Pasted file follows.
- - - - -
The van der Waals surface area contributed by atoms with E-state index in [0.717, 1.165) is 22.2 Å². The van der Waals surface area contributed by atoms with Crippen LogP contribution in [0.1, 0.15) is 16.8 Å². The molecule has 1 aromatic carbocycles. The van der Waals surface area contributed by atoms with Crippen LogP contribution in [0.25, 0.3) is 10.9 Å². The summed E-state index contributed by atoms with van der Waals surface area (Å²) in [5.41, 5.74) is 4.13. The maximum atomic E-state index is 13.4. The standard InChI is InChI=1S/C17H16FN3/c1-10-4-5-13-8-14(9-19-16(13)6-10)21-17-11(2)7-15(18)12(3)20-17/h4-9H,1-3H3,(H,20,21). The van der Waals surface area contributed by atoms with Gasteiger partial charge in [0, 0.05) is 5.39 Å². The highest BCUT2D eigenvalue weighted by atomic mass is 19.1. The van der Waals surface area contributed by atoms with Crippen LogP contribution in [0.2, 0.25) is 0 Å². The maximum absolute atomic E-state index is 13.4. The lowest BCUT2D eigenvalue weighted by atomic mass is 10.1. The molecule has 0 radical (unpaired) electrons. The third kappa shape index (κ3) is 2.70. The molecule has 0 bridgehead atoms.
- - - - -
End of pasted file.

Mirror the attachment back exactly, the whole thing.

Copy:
The van der Waals surface area contributed by atoms with E-state index in [0.717, 1.165) is 22.2 Å². The van der Waals surface area contributed by atoms with Crippen LogP contribution in [0.1, 0.15) is 16.8 Å². The molecule has 1 aromatic carbocycles. The van der Waals surface area contributed by atoms with Crippen LogP contribution in [0.25, 0.3) is 10.9 Å². The summed E-state index contributed by atoms with van der Waals surface area (Å²) in [5.41, 5.74) is 4.13. The maximum atomic E-state index is 13.4. The standard InChI is InChI=1S/C17H16FN3/c1-10-4-5-13-8-14(9-19-16(13)6-10)21-17-11(2)7-15(18)12(3)20-17/h4-9H,1-3H3,(H,20,21). The van der Waals surface area contributed by atoms with Gasteiger partial charge in [0, 0.05) is 5.39 Å². The highest BCUT2D eigenvalue weighted by atomic mass is 19.1. The van der Waals surface area contributed by atoms with Crippen LogP contribution in [0.2, 0.25) is 0 Å². The maximum absolute atomic E-state index is 13.4. The lowest BCUT2D eigenvalue weighted by atomic mass is 10.1. The molecule has 0 radical (unpaired) electrons. The third kappa shape index (κ3) is 2.70. The molecule has 0 bridgehead atoms.